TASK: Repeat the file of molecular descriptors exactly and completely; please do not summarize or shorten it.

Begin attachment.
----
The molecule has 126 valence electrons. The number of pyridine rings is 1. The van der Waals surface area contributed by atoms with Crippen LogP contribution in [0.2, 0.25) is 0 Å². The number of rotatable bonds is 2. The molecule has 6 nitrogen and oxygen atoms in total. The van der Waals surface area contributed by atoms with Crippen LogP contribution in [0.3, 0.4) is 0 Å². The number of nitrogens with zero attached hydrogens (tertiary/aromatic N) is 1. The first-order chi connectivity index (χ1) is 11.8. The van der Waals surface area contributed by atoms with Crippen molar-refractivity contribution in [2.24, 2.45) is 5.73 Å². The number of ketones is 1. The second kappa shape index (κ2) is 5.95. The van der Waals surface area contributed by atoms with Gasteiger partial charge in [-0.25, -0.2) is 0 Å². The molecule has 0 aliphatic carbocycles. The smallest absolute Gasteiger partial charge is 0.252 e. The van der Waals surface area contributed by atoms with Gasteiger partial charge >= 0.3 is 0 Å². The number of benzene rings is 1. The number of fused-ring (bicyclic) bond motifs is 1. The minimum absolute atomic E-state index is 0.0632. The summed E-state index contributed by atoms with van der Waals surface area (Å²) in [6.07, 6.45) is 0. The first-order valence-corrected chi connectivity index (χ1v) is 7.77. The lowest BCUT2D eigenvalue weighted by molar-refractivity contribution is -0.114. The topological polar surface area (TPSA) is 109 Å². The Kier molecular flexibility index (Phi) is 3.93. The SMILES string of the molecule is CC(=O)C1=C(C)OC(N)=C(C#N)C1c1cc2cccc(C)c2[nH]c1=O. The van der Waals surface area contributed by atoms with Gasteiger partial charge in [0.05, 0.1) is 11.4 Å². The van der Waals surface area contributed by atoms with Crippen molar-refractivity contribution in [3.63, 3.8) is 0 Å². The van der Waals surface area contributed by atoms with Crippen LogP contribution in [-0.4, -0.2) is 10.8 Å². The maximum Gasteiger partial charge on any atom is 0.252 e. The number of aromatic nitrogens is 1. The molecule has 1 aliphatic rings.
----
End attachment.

The molecule has 126 valence electrons. The number of pyridine rings is 1. The van der Waals surface area contributed by atoms with Crippen LogP contribution in [0.2, 0.25) is 0 Å². The number of rotatable bonds is 2. The molecule has 6 nitrogen and oxygen atoms in total. The van der Waals surface area contributed by atoms with Crippen LogP contribution in [0.3, 0.4) is 0 Å². The number of nitrogens with zero attached hydrogens (tertiary/aromatic N) is 1. The first-order chi connectivity index (χ1) is 11.8. The van der Waals surface area contributed by atoms with Crippen molar-refractivity contribution in [2.24, 2.45) is 5.73 Å². The number of ketones is 1. The second kappa shape index (κ2) is 5.95. The van der Waals surface area contributed by atoms with Gasteiger partial charge in [-0.25, -0.2) is 0 Å². The molecule has 0 aliphatic carbocycles. The smallest absolute Gasteiger partial charge is 0.252 e. The van der Waals surface area contributed by atoms with Gasteiger partial charge >= 0.3 is 0 Å². The number of benzene rings is 1. The number of fused-ring (bicyclic) bond motifs is 1. The minimum absolute atomic E-state index is 0.0632. The summed E-state index contributed by atoms with van der Waals surface area (Å²) in [6.07, 6.45) is 0. The first-order valence-corrected chi connectivity index (χ1v) is 7.77. The lowest BCUT2D eigenvalue weighted by molar-refractivity contribution is -0.114. The topological polar surface area (TPSA) is 109 Å². The Kier molecular flexibility index (Phi) is 3.93. The SMILES string of the molecule is CC(=O)C1=C(C)OC(N)=C(C#N)C1c1cc2cccc(C)c2[nH]c1=O. The van der Waals surface area contributed by atoms with Gasteiger partial charge in [0.05, 0.1) is 11.4 Å². The van der Waals surface area contributed by atoms with Crippen molar-refractivity contribution in [3.63, 3.8) is 0 Å². The van der Waals surface area contributed by atoms with Crippen LogP contribution in [-0.4, -0.2) is 10.8 Å². The maximum Gasteiger partial charge on any atom is 0.252 e. The number of aromatic nitrogens is 1. The molecule has 1 aliphatic rings.